A month later I went back to the doctor for an unrelated incident. Waiting for me at the counter was a prescription for iron suppliments with a note berating me for not taking them already. I explained again about the Beta Thalessemia and he promised to look it up.

And, again (you knew it was coming) I went back for my (final) visit on another unrelated issue about 2 or 3 months later. And, again he told me I should be taking iron suppliments. Thankfully, that was the last time I used that doctor.

I have quite a few other stories like this, mostly about me knowing I have strep throat and the doctor denying it, and then, a few days later, me going back (sadly) triumphant with a giant white pussball in the back of my throat and a raging case of strep to “confirm” that I did, indeed, have strep throat and could therefore qualify for some antibiotics. This happens a lot to me. I know when I’m getting strep throat. And, incidentally, I also know when I’m getting an ear infection, which happend this past weekend. Thankfully I waited long enough before going to the doctor this time that I actually had a full on ear infection when I went, so I got my ear drops (what, am I dog or something?) right away.

So, there you have it: I might as well be my own doctor.

Image 1: http://www.american.edu/cas/images/caduceus.gif
Image 2: http://science.uwe.ac.uk/research/uploads/CRIB_blood_cells.jpg
Image 3: http://www.ezmedicaloffice.com/images/screen_shots/Prescription.gif
Image 3: http://www.vvh.org/healthinfo/images_healthinfo/streplg.gif

I like to pride myself on my many misadventures. As Alex often notes, I tend to do things without always thinking them through – especially when crossing the steet. I have a special way that I just saunter across the street, always walking in a diagonal path because it’s usually the shortest route to my destination (even if it’s not the safest). But aside from my lacadasical street crossing attitude (which, by the way worked especially well in the Old Quarter of Hanoi), I would have to say that I have one “stupid” incident that I’m most proud of – it involves my first car (pictured above) and my most prized possession: Chapstick.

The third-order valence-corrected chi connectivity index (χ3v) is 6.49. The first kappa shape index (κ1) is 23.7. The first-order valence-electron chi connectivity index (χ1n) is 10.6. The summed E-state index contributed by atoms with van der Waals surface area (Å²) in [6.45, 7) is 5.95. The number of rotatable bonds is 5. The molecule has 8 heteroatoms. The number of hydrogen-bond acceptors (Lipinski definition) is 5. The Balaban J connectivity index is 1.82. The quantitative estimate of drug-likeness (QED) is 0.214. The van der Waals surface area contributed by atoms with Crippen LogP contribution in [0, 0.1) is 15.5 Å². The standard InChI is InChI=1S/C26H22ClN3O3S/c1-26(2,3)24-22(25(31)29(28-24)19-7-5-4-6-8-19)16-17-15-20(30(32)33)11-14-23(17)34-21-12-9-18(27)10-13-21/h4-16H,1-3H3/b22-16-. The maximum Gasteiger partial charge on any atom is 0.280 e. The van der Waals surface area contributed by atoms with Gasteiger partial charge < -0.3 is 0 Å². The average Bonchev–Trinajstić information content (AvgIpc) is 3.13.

When I was a senior in high school I was driving to school, late of course, and just at the corner of the teeny tiny road that my parents live off of, there is a Y-intersection. I wasn’t quite paying attention to the road because I was reaching for my chapstick, which had rolled off the dashboard onto the floor on the passenger side. Thankfully I was slowing down to a stop when I reached just a little too far to the right and tugged the steering wheel with my other hand – which swerved the entire car right into a large, sharp rock that jutted out from the right side of the street. I totally dented the passenger side door (did I mention that I was driving my parents car?) and had to turn back around to have my dad check out the damage before I could head back to school. All because I needed to reapply some chapstick. I must confess, I am still completely addicted to chapstick (mostly the medicated kind in the blue tube, but occassionally the original in the black tube) and I would probably make the same mistake again if that little tube was just out of reach…